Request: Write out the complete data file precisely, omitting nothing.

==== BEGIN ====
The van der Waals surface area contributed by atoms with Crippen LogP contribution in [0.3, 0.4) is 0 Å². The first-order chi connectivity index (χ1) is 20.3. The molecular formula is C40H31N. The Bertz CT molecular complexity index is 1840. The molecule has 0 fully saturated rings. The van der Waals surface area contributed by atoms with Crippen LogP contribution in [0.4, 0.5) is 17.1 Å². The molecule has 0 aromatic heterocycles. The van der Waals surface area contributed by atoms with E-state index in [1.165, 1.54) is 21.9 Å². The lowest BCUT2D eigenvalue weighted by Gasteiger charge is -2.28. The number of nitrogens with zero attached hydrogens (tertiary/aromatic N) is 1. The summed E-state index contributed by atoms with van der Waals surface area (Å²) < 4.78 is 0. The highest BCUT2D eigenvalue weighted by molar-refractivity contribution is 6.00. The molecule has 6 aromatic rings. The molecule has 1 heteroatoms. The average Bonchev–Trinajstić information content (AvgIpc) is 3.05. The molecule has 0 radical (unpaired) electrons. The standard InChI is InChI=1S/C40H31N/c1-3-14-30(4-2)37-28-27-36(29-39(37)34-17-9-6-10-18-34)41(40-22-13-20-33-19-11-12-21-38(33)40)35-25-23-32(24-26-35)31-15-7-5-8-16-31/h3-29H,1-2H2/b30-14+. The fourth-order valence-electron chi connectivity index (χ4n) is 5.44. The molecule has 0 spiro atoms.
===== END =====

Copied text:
The van der Waals surface area contributed by atoms with Crippen LogP contribution in [0.3, 0.4) is 0 Å². The first-order chi connectivity index (χ1) is 20.3. The molecular formula is C40H31N. The Bertz CT molecular complexity index is 1840. The molecule has 0 fully saturated rings. The van der Waals surface area contributed by atoms with Crippen LogP contribution in [0.4, 0.5) is 17.1 Å². The molecule has 0 aromatic heterocycles. The van der Waals surface area contributed by atoms with E-state index in [1.165, 1.54) is 21.9 Å². The lowest BCUT2D eigenvalue weighted by Gasteiger charge is -2.28. The number of nitrogens with zero attached hydrogens (tertiary/aromatic N) is 1. The summed E-state index contributed by atoms with van der Waals surface area (Å²) < 4.78 is 0. The highest BCUT2D eigenvalue weighted by molar-refractivity contribution is 6.00. The molecule has 6 aromatic rings. The molecule has 1 heteroatoms. The average Bonchev–Trinajstić information content (AvgIpc) is 3.05. The molecule has 0 radical (unpaired) electrons. The standard InChI is InChI=1S/C40H31N/c1-3-14-30(4-2)37-28-27-36(29-39(37)34-17-9-6-10-18-34)41(40-22-13-20-33-19-11-12-21-38(33)40)35-25-23-32(24-26-35)31-15-7-5-8-16-31/h3-29H,1-2H2/b30-14+. The fourth-order valence-electron chi connectivity index (χ4n) is 5.44. The molecule has 0 spiro atoms.